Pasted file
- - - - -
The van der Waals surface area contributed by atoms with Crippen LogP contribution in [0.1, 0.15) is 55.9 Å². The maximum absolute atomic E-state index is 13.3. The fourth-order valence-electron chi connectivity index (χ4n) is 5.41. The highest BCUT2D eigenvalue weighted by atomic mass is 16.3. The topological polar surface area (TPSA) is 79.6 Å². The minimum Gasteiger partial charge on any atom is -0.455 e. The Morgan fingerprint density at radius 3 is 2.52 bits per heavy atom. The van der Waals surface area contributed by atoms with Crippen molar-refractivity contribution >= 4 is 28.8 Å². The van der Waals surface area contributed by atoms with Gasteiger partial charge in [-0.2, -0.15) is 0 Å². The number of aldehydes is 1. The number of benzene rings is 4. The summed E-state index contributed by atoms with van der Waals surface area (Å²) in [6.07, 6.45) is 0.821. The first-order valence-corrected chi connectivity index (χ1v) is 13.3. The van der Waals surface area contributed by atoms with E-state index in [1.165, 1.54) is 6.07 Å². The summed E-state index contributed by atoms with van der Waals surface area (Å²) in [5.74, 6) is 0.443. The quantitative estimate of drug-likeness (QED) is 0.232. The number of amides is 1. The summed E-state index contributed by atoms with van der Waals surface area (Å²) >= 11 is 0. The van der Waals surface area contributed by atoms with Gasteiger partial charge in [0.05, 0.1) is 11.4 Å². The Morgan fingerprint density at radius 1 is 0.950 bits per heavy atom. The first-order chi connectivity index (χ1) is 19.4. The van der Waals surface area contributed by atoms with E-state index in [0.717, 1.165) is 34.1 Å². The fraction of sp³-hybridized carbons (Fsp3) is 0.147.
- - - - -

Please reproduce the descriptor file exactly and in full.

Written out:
The van der Waals surface area contributed by atoms with Crippen LogP contribution in [0.1, 0.15) is 55.9 Å². The maximum absolute atomic E-state index is 13.3. The fourth-order valence-electron chi connectivity index (χ4n) is 5.41. The highest BCUT2D eigenvalue weighted by atomic mass is 16.3. The topological polar surface area (TPSA) is 79.6 Å². The minimum Gasteiger partial charge on any atom is -0.455 e. The Morgan fingerprint density at radius 3 is 2.52 bits per heavy atom. The van der Waals surface area contributed by atoms with Crippen molar-refractivity contribution >= 4 is 28.8 Å². The van der Waals surface area contributed by atoms with Gasteiger partial charge in [-0.2, -0.15) is 0 Å². The number of aldehydes is 1. The number of benzene rings is 4. The summed E-state index contributed by atoms with van der Waals surface area (Å²) in [6.07, 6.45) is 0.821. The first-order valence-corrected chi connectivity index (χ1v) is 13.3. The van der Waals surface area contributed by atoms with E-state index in [1.165, 1.54) is 6.07 Å². The summed E-state index contributed by atoms with van der Waals surface area (Å²) in [5.74, 6) is 0.443. The quantitative estimate of drug-likeness (QED) is 0.232. The number of amides is 1. The summed E-state index contributed by atoms with van der Waals surface area (Å²) >= 11 is 0. The van der Waals surface area contributed by atoms with Gasteiger partial charge in [0.05, 0.1) is 11.4 Å². The Morgan fingerprint density at radius 1 is 0.950 bits per heavy atom. The first-order chi connectivity index (χ1) is 19.4. The van der Waals surface area contributed by atoms with E-state index in [0.717, 1.165) is 34.1 Å². The fraction of sp³-hybridized carbons (Fsp3) is 0.147.